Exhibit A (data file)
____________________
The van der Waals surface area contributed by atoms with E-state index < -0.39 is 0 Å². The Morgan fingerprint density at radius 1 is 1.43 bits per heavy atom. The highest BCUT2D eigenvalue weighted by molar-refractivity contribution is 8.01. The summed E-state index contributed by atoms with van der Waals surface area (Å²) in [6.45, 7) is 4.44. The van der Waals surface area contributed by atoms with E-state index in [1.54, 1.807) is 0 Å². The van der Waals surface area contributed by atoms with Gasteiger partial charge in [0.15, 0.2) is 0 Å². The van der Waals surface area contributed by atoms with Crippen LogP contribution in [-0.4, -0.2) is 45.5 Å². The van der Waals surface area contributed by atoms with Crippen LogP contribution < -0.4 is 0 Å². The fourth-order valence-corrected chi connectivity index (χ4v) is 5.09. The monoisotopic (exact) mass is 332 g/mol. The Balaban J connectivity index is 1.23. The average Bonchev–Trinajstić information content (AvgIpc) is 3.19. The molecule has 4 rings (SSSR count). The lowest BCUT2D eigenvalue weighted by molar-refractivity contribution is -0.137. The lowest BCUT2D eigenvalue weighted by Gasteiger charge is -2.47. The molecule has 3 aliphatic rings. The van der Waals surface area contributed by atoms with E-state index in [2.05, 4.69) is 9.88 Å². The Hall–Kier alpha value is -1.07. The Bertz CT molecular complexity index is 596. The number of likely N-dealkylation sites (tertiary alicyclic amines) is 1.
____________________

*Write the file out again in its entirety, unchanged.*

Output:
The van der Waals surface area contributed by atoms with E-state index < -0.39 is 0 Å². The Morgan fingerprint density at radius 1 is 1.43 bits per heavy atom. The highest BCUT2D eigenvalue weighted by molar-refractivity contribution is 8.01. The summed E-state index contributed by atoms with van der Waals surface area (Å²) in [6.45, 7) is 4.44. The van der Waals surface area contributed by atoms with E-state index in [1.54, 1.807) is 0 Å². The van der Waals surface area contributed by atoms with Gasteiger partial charge in [0.15, 0.2) is 0 Å². The van der Waals surface area contributed by atoms with Crippen LogP contribution in [-0.4, -0.2) is 45.5 Å². The van der Waals surface area contributed by atoms with Crippen LogP contribution < -0.4 is 0 Å². The fourth-order valence-corrected chi connectivity index (χ4v) is 5.09. The monoisotopic (exact) mass is 332 g/mol. The Balaban J connectivity index is 1.23. The average Bonchev–Trinajstić information content (AvgIpc) is 3.19. The molecule has 4 rings (SSSR count). The lowest BCUT2D eigenvalue weighted by molar-refractivity contribution is -0.137. The lowest BCUT2D eigenvalue weighted by Gasteiger charge is -2.47. The molecule has 3 aliphatic rings. The van der Waals surface area contributed by atoms with E-state index in [2.05, 4.69) is 9.88 Å². The Hall–Kier alpha value is -1.07. The Bertz CT molecular complexity index is 596. The number of likely N-dealkylation sites (tertiary alicyclic amines) is 1.